La Trobe
Primary health care for Aboriginal Australian women.pdf (1.32 MB)

Primary health care for Aboriginal Australian women in remote communities after a pregnancy with hyperglycaemia

Download (1.32 MB)
journal contribution
posted on 01.04.2021, 05:49 by A Wood, D Mackay, D Fitzsimmons, R Derkenne, R Kirkham, JA Boyle, C Connors, C Whitbread, A Welsh, A Brown, Jonathan Shaw, L Maple-Brown
© 2020 by the authors. Licensee MDPI, Basel, Switzerland.
Hyperglycaemia in pregnancy contributes to adverse outcomes for women and their children. The postpartum period is an opportune time to support women to reduce cardiometabolic and diabetes risk in subsequent pregnancies. Aims: To identify strengths and gaps in current care for Aboriginal women after a pregnancy complicated by hyperglycaemia. Methods: A retrospective review of the 12 month postpartum care provided by primary health centres in remote Australia in 2013–2014 identified 195 women who experienced hyperglycaemia in pregnancy (gestational diabetes (GDM) (n = 147), type 2 diabetes (T2D) (n = 39), and unclear diabetes status (n = 9)). Results: Only 80 women (54%) with GDM had postpartum glycaemic checks. Of these, 32 women were diagnosed with prediabetes (n = 24) or diabetes (n = 8). Compared to women with GDM, women with T2D were more likely to have their weight measured (75% vs. 52%, p <0.01), and smoking status documented as “discussed” (65% vs. 34%, p < 0.01). Most women (97%) accessed the health centre at least once in the 12 month postpartum period but, during these visits, only 52% of women had service provision, either structured or opportunistic, related to diabetes. Conclusion: High rates of dysglycaemia among women screened for T2D after GDM in the 12 month postpartum period highlight the need for increased screening and early intervention to prevent the development of T2D and its complications. Whilst a clear strength was high postpartum attendance, many women did not attend health services for diabetes screening or management.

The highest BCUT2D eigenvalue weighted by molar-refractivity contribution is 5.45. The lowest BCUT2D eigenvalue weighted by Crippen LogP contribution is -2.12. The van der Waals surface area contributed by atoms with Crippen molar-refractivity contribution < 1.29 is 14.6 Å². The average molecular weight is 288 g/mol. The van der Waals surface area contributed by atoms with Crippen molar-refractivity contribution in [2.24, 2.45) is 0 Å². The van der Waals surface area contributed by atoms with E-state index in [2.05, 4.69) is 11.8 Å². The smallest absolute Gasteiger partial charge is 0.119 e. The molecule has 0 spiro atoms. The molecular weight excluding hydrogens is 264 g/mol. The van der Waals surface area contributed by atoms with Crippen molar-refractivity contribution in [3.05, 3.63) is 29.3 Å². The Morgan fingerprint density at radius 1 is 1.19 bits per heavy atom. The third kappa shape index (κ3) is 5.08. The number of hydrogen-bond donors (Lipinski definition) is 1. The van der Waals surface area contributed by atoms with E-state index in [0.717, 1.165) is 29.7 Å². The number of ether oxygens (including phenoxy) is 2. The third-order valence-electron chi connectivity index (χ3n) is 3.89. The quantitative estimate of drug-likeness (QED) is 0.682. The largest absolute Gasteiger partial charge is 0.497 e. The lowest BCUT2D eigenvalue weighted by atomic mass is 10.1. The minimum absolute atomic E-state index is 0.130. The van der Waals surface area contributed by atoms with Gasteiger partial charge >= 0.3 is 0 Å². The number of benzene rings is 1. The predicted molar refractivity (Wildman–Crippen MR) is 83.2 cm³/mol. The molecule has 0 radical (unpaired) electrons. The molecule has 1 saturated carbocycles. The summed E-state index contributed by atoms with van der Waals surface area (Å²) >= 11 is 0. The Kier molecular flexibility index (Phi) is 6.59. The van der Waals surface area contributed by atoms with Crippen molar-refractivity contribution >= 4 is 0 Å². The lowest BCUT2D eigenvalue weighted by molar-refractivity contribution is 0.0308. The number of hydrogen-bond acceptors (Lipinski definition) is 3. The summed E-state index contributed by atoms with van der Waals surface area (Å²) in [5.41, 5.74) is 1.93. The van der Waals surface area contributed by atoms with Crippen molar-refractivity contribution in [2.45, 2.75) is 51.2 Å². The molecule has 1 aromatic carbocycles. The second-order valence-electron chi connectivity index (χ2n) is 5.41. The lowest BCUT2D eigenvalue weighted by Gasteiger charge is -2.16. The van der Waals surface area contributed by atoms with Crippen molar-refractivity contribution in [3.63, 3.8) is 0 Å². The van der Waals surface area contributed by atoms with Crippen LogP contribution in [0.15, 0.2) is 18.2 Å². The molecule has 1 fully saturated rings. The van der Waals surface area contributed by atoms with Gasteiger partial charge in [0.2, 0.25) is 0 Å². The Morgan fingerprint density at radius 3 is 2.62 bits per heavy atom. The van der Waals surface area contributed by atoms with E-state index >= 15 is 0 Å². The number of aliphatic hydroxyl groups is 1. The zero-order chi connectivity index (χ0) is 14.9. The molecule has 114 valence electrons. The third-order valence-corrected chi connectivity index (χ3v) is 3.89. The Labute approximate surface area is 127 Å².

Funding

This work was funded by Global Alliance Chronic Disease NHMRC Grant #1092968. A.W. is supported by NHMRC Postgraduate Scholarship #1151049. L.M.-B. is supported by NHMRC Practitioner Fellowship #1078477. J.A.B. was supported by NHMRC Career Development Fellowship; A.B. was supported by a Sylvia and Charles Viertel Senior Medical Research Fellowship; J.E.S. was supported by NHMRC Fellowship #1079438.Funding bodies had no role in the study design, in the collection, analysis or interpretation of data, in the writing of the manuscript or the decision to submit the manuscript for publication.

History

Publication Date

01/01/2020

Journal

International Journal of Environmental Research and Public Health

Volume

17

Issue

3

Article Number

720

Pagination

12p.

Publisher

Multidisciplinary Digital Publishing Institute (MDPI)

ISSN

1660-4601

Rights Statement

The Author reserves all moral rights over the deposited text and must be credited if any re-use occurs. Documents deposited in OPAL are the Open Access versions of outputs published elsewhere. Changes resulting from the publishing process may therefore not be reflected in this document. The final published version may be obtained via the publisher’s DOI. Please note that additional copyright and access restrictions may apply to the published version.

Licence

Exports